A wide-ranging law clarifying the status and legal rights of women is a natural progression for the nation.
‘Women’s Law’ would be a step forward for UAE
For more than four decades, the UAE has been at the forefront of the Arab world in defining and defending the rights of women. The nation’s founder, the late Sheikh Zayed, was unequivocal on the subject. “Nothing could delight me more than to see the woman taking up her distinctive position in society,” he said. “Like men, women deserve the right to occupy high positions according to their capabilities and qualifications.”
Great strides have been made to meet the ambition of these words. Only this week Dr Amal Al Qubaisi became the first female member of the Abu Dhabi Executive Council. Historically, the constitution, adopted at federation in 1971, affords certain rights and protection to women. However, there are calls for the clarification of women’s status in the form of a dedicated, wide-ranging “women’s law”.
This newspaper agrees with the thrust of the proposals made by the FNC, but believes that an even more comprehensive law would better serve the UAE at this stage of its development. So far, there has been a piecemeal approach to various aspects of policy that impact women. The National believes it is time for an overarching federal law.
What would such a federal law do? It would take account of the various ways that policy can specifically impact women. Women’s health, family welfare, the safety of women within marriage, and the responsibility of the state for encouraging women to enter the private sector after childbirth; all of these would come under its remit.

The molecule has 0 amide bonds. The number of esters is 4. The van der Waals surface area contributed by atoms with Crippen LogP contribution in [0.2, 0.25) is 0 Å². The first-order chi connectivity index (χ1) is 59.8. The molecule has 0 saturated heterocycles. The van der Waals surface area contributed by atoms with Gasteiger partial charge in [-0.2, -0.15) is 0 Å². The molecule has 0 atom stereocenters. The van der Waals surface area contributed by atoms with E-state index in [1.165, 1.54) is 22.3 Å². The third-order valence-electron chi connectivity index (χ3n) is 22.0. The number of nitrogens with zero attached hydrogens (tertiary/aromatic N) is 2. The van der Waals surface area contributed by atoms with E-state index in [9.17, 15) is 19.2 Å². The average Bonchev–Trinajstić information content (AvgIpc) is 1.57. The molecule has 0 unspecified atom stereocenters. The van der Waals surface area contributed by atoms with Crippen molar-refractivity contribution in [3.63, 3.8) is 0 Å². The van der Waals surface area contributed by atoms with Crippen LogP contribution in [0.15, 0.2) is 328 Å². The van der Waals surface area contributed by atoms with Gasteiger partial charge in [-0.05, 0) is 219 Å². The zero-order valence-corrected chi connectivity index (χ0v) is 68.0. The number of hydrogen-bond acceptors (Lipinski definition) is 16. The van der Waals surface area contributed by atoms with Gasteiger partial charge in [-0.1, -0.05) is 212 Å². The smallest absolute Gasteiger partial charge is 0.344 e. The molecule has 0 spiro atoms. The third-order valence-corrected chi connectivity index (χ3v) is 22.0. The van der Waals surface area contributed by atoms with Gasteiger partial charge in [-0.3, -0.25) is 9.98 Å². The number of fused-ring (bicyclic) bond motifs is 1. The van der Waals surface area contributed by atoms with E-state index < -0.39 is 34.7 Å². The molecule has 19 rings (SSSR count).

Earlier this month, The National reported on moves by the Federal National Council (FNC) to pass a women’s law as a natural progression from the recently enacted Child Rights Law. FNC member Ali Jassim, from Umm Al Quwain, suggested that the women’s law “mainly focus on domestic violence against women and touch on a lot of other aspects related to women”. While the issue of domestic violence is an extremely important one, there are good reasons to make any new law as broad as possible.
One important area is women’s health, which is why The National has launched its Women’s Health campaign. As we reported yesterday, many women are putting their health at risk due to back-to-back pregnancies and a lack of regular medical examinations. Doctors say some women allow their health to deteriorate as they juggle the demands of motherhood and having a career. As Sultan Al Sammahi, an FNC member from Sharjah, suggested women’s health problems may be exacerbated by the differences in health-insurance laws between the emirates. There are also cultural considerations that may prevent some women from having what they perceive as invasive or embarrassing medical examinations.
Women are often at a disadvantage when it comes to divorce, and there is a shortage of shelters and other help for wives trying to escape violent husbands. Lawyers have also recently reported an “alarming” increase in sexual harassment cases. Even in areas where advances have been made, more could be done. For example, UAE private-sector employers are only required to provide 45 days of maternity leave, far short of the International Labor Organization’s minimum standard of 60 days. Many workplaces do not provide access to childcare or facilities for mothers who are breastfeeding. In these areas, a federal law could make a real difference, forcing the public and private sectors to change and providing women with a great opportunity to re-enter the workplace after having children.
Certainly, a broad “women’s law” will not be a panacea; it won’t immediately break down all the barriers women face in everyday life. But the issue of health, women’s safety and family welfare is so important it should apply across the emirates. A UAE-wide, federal law would be an important statement of intent backed by legal force, reinforcing the national commitment that nothing should hinder a woman’s progress in society.